Tuesday, 22 August 2017

Bridge toll rise plan 'unfair'

PLANS to increase the tolls on Whitchurch Bridge are being opposed by the parish council.

PLANS to increase the tolls on Whitchurch Bridge are being opposed by the parish council.

The authority is urging the Department for Transport to reject a rise, which it says would be “grossly inappropriate and unfair”.

The Whitchurch Bridge Company wants to increase the basic cash charge for cars and vans from 40p to 60p and the £3 fee for vehicles weighing over 3.5 tonnes to £4.

It says this is necessary to pay back the £1.4 million the company borrowed to replace the 102-year-old bridge. The work finished in September, five months behind schedule, after being delayed by flooding and unforeseen problems dismantling the old bridge.

As a result, the project cost £6.4 million, £2.3 million over budget.



Whitchurch Parish Council says the company should stop paying dividends to its shareholders until it has paid off the debt and should have budgeted for longer than the 15 years in which it planned to settle the loans.

A report prepared by four villagers on the council’s behalf also says the company should have saved up for the new bridge, adding that bridge users were “effectively financing the company to repay the loans it should not have needed”.

The council says that over the past decade the company made a net profit from toll collections every year and it paid a proportion of this to its shareholders in every year except 2014. The payout ranged from three per cent to 40 per cent in 2009. At the same time, the company saved less than half the expected cost of the refurbishment.

The council says: “It should have been quite clear that the rebuilding of the bridge was imminent. The company had been told that it needed to be replaced by 2015 at the latest.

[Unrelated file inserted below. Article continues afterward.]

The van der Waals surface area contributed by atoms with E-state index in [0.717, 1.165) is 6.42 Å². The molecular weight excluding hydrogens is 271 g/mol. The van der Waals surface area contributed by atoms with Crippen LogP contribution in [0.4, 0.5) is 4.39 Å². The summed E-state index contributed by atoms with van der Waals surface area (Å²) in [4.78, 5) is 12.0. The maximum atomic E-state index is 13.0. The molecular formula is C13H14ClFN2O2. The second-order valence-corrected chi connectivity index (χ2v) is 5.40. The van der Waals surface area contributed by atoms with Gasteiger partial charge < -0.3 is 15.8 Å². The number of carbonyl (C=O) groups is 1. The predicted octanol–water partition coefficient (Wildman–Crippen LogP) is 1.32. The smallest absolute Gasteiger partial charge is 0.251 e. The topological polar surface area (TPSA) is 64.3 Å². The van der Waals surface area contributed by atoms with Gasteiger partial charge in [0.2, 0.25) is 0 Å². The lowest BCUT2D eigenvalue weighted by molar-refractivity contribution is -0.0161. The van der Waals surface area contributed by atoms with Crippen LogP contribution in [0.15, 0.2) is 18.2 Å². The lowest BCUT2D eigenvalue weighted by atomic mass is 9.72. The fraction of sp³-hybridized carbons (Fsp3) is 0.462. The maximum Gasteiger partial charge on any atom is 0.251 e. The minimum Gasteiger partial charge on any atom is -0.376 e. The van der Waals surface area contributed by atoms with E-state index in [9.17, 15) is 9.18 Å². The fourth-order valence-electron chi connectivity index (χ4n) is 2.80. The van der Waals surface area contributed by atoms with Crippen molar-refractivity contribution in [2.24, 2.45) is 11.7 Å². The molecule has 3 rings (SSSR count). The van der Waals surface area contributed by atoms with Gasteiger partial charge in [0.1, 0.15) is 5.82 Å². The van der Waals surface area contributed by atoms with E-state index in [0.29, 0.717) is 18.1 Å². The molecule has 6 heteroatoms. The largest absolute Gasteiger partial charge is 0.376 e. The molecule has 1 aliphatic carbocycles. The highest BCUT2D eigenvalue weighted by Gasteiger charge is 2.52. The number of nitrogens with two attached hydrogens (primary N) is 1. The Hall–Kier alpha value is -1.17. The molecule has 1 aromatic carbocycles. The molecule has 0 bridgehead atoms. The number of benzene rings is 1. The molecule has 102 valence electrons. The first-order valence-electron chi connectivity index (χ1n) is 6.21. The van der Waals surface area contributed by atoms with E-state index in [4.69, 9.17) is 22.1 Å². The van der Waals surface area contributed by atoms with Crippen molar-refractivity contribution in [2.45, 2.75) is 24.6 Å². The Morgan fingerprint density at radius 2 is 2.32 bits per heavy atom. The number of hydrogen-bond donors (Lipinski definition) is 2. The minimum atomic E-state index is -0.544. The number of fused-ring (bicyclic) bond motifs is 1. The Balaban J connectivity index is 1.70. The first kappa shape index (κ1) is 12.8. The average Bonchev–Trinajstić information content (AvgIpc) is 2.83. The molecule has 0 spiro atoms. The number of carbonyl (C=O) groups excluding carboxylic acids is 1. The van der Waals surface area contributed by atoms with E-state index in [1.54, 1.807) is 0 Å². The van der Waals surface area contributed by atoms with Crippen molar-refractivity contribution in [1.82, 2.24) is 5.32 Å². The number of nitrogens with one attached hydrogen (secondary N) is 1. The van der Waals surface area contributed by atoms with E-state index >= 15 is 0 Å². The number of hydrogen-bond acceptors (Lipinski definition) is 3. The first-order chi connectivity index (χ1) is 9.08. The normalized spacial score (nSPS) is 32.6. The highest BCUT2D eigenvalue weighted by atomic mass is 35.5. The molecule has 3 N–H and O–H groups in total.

“It is difficult to understand why, during the last 10 years, all available funds were not set aside. The directors of the company seem to place great emphasis on their obligation to pay a dividend to shareholders. This is understandable but there are occasions when dividends have to be suspended.”

The basic toll rose from 8p to 10p in 1998 then to 20p in 2005 and 40p in 2009.

The council says a further hike would represent a 600 per cent increase since 2004, adding that it was “incomprehensible” that such an increase would be acceptable or permissible if it involved a public utility company.

It also criticises the company for reducing the discount for local residents.

Between 2004 and 2009 villagers paid 9p per crossing on a pre-paid card, a 55 per cent reduction on the 20p rate. They now pay 29.4p, a 26.5 per cent discount on the 40p charge.

If the toll goes up again the concessionary rate would be 45p, or 25 per cent, which would be maintained for at least five years.

The council argues that the company should not only increase the discount but pledge to never cut it again. In its application to the Government, the company said its shareholders’ fund would stand at £7 million by 2023.

The council argues that £900,000 of this, or 10 per cent of the estimated cost of the next bridge replacement, should be put into savings.

This would leave just over £6 million, meaning the fund would still have almost doubled from £3.3 million.

The company says it must provide a “reasonable” return on shareholders’ investments and the rate of return has halved to 1.2 per cent since 2009.

It says it will not give returns of more than 1.5 per cent even though shareholders in similar industries usually receive six to 10 per cent.

If the toll increase is granted, the company has promised not to seek further rises for 10 years.

It says it must make a minimum of 51p per vehicle and raising the toll to 60p would allow it to continue offering the discount to residents.

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